Do you ever sometimes wish you were a fly on the wall watching someone else’s first date—furtively whispering suggestions in the hopes they’ll hear them subconsciously, while quietly observing and rooting for the couple in front of you to succeed (or fail, if it’s painfully obvious how miserable one or both parties are)? Perhaps you might want to give bartending a shot (no pun intended).
A few of our Meddle team members happily frequent the historic Triangle Spirits in Fremont, where we had the good fortune to talk candidly with part-owner and bartender, Kenji Jensen-Otsu, about what he’s seen over the 15 years he’s been behind the bar.
Meddle: Given that you’ve been in the service industry for almost 20 years (and behind the bar for 15) have you seen the dating scene change?
Kenji: So, I went to UW and started at Big Time Brewery right there on the Ave. Obviously, dealing with mostly a college crowd is going to be really different than working at a neighborhood bar catering to an out-of-college crowd, but even taking that into consideration, the scene now is just totally different. With the rise of smartphones, people show up, sit down, and just take out their phones. Before, people would come in, sit at the bar, and actually talk to others—the bartenders, those sitting around them—it was lively and engaging.
You’re also less likely to be hit on at a bar nowadays because of smartphones. Everyone always looks perpetually engaged in something, so it makes it harder for others to approach someone.
Oh, and Wednesdays are now common date nights. It used to be Friday or Thursday nights, but I think now people are picking Wednesdays so they don’t have to potentially “waste” a weekend night on a bad date. If it doesn’t go well on a Wednesday, you still have the rest of the week to look forward to.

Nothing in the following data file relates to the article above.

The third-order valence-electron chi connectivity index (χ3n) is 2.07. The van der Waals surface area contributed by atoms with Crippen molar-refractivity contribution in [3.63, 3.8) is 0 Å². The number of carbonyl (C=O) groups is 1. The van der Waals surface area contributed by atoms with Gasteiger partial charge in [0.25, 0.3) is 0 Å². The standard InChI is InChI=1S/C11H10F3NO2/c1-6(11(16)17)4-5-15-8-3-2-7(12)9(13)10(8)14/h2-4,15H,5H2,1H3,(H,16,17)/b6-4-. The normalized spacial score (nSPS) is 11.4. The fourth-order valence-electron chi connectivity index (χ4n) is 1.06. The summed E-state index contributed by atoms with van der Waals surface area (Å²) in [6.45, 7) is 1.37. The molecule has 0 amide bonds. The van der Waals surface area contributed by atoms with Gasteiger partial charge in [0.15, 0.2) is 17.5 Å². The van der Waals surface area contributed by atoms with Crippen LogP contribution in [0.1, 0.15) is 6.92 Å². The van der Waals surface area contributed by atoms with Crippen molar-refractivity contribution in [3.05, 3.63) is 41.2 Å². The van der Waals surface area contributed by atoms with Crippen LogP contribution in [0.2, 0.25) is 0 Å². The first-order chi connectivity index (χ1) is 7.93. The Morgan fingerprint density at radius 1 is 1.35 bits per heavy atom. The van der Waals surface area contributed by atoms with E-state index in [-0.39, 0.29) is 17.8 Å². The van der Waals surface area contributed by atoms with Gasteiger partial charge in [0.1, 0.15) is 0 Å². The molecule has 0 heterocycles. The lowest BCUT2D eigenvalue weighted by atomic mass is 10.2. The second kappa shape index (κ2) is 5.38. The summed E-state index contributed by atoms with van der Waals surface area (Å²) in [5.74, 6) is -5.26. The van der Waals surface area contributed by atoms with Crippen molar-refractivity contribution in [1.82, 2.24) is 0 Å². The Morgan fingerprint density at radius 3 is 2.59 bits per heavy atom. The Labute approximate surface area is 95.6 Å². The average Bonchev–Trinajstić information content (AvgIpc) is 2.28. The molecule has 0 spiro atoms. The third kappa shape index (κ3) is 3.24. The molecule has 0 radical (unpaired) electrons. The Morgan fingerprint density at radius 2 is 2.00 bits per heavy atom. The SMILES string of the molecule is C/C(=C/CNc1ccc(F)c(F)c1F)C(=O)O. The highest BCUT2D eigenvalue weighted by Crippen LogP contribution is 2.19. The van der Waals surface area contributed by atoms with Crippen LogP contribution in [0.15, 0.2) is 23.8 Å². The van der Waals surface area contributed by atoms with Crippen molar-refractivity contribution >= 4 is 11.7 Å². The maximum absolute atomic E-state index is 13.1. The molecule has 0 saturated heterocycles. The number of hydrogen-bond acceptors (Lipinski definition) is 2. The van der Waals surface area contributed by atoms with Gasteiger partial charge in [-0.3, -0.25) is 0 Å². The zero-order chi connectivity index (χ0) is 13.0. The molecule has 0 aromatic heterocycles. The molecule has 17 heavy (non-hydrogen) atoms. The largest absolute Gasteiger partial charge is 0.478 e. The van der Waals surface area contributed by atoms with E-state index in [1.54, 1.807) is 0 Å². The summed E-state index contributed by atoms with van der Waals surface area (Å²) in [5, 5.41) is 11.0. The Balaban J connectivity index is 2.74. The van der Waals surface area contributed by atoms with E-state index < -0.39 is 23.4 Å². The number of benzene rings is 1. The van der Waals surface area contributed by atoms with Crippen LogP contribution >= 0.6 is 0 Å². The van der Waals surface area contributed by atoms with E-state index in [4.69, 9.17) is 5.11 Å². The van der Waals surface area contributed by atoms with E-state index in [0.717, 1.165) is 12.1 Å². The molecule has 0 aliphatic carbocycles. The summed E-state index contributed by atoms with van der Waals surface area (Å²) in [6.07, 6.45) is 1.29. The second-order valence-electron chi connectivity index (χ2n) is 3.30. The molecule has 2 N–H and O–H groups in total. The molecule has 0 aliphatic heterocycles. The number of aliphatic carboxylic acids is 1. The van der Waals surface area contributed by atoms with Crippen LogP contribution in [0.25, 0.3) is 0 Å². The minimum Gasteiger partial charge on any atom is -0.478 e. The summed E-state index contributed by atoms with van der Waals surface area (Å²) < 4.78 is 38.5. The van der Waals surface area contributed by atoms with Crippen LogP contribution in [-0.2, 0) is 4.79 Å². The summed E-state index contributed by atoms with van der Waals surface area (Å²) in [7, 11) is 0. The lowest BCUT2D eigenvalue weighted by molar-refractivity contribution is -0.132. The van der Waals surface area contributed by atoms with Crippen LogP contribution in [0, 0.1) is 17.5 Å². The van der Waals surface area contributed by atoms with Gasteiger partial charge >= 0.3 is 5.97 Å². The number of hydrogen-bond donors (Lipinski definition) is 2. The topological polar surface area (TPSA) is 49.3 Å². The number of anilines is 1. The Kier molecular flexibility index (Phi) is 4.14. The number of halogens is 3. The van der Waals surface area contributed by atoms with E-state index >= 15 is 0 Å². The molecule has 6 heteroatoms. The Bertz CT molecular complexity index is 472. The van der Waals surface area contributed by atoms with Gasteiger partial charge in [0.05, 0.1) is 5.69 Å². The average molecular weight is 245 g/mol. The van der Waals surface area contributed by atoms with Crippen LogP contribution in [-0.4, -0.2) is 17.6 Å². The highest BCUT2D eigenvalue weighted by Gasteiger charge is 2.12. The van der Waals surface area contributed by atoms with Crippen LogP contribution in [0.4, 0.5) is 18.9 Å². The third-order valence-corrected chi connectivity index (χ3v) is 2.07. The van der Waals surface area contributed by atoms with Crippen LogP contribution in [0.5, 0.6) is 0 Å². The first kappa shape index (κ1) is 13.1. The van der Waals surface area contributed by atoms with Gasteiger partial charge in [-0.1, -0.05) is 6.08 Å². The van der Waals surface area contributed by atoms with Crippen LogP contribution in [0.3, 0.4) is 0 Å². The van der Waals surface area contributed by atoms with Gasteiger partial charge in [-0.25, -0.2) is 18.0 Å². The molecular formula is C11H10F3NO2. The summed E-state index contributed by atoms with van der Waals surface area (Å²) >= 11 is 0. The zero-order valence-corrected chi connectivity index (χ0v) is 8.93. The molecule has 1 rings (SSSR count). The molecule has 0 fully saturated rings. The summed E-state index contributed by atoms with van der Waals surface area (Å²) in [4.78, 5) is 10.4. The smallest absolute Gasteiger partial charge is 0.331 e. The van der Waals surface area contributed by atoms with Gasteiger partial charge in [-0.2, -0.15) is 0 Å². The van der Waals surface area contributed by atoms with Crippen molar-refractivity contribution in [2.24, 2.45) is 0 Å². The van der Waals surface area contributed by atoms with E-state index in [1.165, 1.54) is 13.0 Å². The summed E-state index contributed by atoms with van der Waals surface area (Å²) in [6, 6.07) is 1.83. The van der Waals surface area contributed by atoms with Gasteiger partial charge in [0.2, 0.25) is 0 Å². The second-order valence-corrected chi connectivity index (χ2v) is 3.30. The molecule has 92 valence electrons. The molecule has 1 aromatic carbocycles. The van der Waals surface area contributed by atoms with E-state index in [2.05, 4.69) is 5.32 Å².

M: Smartphones are definitely a blessing and a curse—how do you think they’ve impacted the dating dynamic itself, aside from this notion that everyone’s nose deep in their devices all the time…
K: I think there’s superficiality to it—if you’re using an app or online dating program, you already know so much. You’ve got their profile, you can find their lives on social media, or even find out weird facts with just a basic Google search. Right away you know what they look like, what they do, their favorite movies. Right away you know so much more, which means there’s usually less to talk about and discover during those first few meetings. Small talk is important, that’s how you get comfortable with each other and how you build a rapport. Safe, simple conversations are gone. There is just a lot more pressure to hit the ground running as soon as you sit down.
M: That makes so much sense. Despite being a dating app, we also believe in the value of getting out there and meeting your matches as soon as you can. Texting and emails are great, but there’s something to be said for just meeting in person to see if it’ll work.
But smartphones aside, we have to ask, is the Seattle freeze real?
K: Oh yeah. But I actually think it’s unfair to say that it’s a Seattle freeze because nowadays you’re not going to meet a lot of people who are actually from Seattle. Here’s my take: essentially, everyone is polite and sociable—I’ll be nice to you, chat with you, but maybe I just don’t want to be your friend. Or maybe everyone expects it, so it just becomes this self-fulfilling prophecy. I think it’s a combination of everyone feels new here, feels like the new kid, so the “freeze” somehow it manifests itself in a way that they don’t want to get to know you, but they also don’t want to be rude.
M: Can you ever tell when someone is done with the date and is trying to get going but can’t seem to shake the other person loose? Is there any sort of universal signal or code word someone can tell bartender if they need bailing out?
K: I can usually tell when women are done—most of them will get a phone call and need to leave. Sometimes there’s some ghosting, folks getting up to go to the bathroom and never coming back. I don’t see a lot of honesty. Not a lot of people open up and say, “You know what? This just isn’t going to work, so I’m going to go.”